Senate Republicans say they will begin Krasner impeachment process next week
Republican lawmakers are aiming to hold the impeachment trial in January.
Republican leaders in the Pennsylvania Senate say they will begin the impeachment process of Philadelphia District Attorney Larry Krasner next week.
The state Senate will return to session to consider three procedural resolutions on Nov. 29 and 30 to begin the impeachment process. Senators will vote on the third resolution, a writ of summons, on Wednesday. If the resolution is approved, it will require Krasner to come before the chamber for a trial.
Per a state Senate press release, Krasner would be required to answer the summons by Dec. 21 and to appear before the Senate on Jan. 18, 2023, at 11:30 a.m. for the beginning of the trial.
Outgoing state Senate President Pro Tempore Jake Corman called the impeachment process a constitutional obligation.
“The Senate’s constitutional obligations are clear, so we are prepared to fulfill our duties and continue the impeachment process of Philadelphia District Attorney Larry Krasner next week,” Corman said in a statement. “The plan is to call the Senate back to session and convene for two days, Tues, Nov. 29 and Wed, Nov. 30, to officially begin our role in this process.”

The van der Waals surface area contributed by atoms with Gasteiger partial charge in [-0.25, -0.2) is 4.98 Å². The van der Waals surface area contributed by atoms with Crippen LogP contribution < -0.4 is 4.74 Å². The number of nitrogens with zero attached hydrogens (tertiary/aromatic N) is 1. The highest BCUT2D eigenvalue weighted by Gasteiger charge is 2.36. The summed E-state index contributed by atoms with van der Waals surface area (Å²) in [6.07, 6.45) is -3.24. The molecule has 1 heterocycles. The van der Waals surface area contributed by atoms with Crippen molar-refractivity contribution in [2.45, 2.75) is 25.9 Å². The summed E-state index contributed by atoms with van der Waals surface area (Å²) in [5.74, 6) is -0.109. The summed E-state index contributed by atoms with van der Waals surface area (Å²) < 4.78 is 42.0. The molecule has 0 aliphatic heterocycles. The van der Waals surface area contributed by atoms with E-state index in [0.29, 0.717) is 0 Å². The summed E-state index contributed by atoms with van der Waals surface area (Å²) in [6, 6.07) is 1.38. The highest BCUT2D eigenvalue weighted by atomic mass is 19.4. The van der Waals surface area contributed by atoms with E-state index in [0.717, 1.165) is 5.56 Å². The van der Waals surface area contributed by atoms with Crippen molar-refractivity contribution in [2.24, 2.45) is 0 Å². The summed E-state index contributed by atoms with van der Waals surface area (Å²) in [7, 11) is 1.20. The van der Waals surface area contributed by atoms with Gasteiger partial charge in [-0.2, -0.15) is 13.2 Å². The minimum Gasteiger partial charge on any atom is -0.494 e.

Citing his focus on reducing mass incarceration, Republicans have long blamed Krasner for Philadelphia’s rising murder rate and began the impeachment effort in June with a special state House committee.
While Krasner’s office did not immediately respond to a request for comment, Democrats, including Krasner, have accused Republicans of trying to “erase” the votes of Philadelphians, who reelected Krasner by a wide margin last year. Last month, Krasner called the GOP-led impeachment probe into his office “an effort to impeach someone for political purposes.”
A spokesperson for Krasner referred City & State to the District Attorney Office’s past legal filings regarding the impeachment probe, declining to comment further.
House Republicans formally impeached Krasner on Nov. 16, sending the articles to the Senate for a trial.
Erica Clayton Wright, a Senate GOP spokesperson, said the Senate will adjourn until January after considering the third resolution.